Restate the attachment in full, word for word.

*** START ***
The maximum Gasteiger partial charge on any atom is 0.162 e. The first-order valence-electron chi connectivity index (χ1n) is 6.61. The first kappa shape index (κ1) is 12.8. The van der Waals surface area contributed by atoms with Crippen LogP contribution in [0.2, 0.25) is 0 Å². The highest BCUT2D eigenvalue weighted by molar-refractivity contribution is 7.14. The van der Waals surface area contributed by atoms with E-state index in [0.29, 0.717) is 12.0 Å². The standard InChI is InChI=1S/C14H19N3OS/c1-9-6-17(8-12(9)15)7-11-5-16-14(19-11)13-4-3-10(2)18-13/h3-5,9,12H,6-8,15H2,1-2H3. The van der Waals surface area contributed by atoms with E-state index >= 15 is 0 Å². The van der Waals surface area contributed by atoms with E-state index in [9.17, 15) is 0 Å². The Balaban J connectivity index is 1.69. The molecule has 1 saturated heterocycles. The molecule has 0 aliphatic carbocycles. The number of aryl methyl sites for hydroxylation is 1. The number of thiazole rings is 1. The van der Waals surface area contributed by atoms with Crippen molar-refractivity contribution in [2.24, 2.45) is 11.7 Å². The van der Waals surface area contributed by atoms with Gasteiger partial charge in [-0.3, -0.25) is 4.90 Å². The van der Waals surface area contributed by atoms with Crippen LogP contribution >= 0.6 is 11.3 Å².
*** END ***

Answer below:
The maximum Gasteiger partial charge on any atom is 0.162 e. The first-order valence-electron chi connectivity index (χ1n) is 6.61. The first kappa shape index (κ1) is 12.8. The van der Waals surface area contributed by atoms with Crippen LogP contribution in [0.2, 0.25) is 0 Å². The highest BCUT2D eigenvalue weighted by molar-refractivity contribution is 7.14. The van der Waals surface area contributed by atoms with E-state index in [0.29, 0.717) is 12.0 Å². The standard InChI is InChI=1S/C14H19N3OS/c1-9-6-17(8-12(9)15)7-11-5-16-14(19-11)13-4-3-10(2)18-13/h3-5,9,12H,6-8,15H2,1-2H3. The van der Waals surface area contributed by atoms with E-state index >= 15 is 0 Å². The van der Waals surface area contributed by atoms with E-state index in [9.17, 15) is 0 Å². The Balaban J connectivity index is 1.69. The molecule has 1 saturated heterocycles. The molecule has 0 aliphatic carbocycles. The number of aryl methyl sites for hydroxylation is 1. The number of thiazole rings is 1. The van der Waals surface area contributed by atoms with Crippen molar-refractivity contribution in [2.24, 2.45) is 11.7 Å². The van der Waals surface area contributed by atoms with Gasteiger partial charge in [-0.3, -0.25) is 4.90 Å². The van der Waals surface area contributed by atoms with Crippen LogP contribution >= 0.6 is 11.3 Å².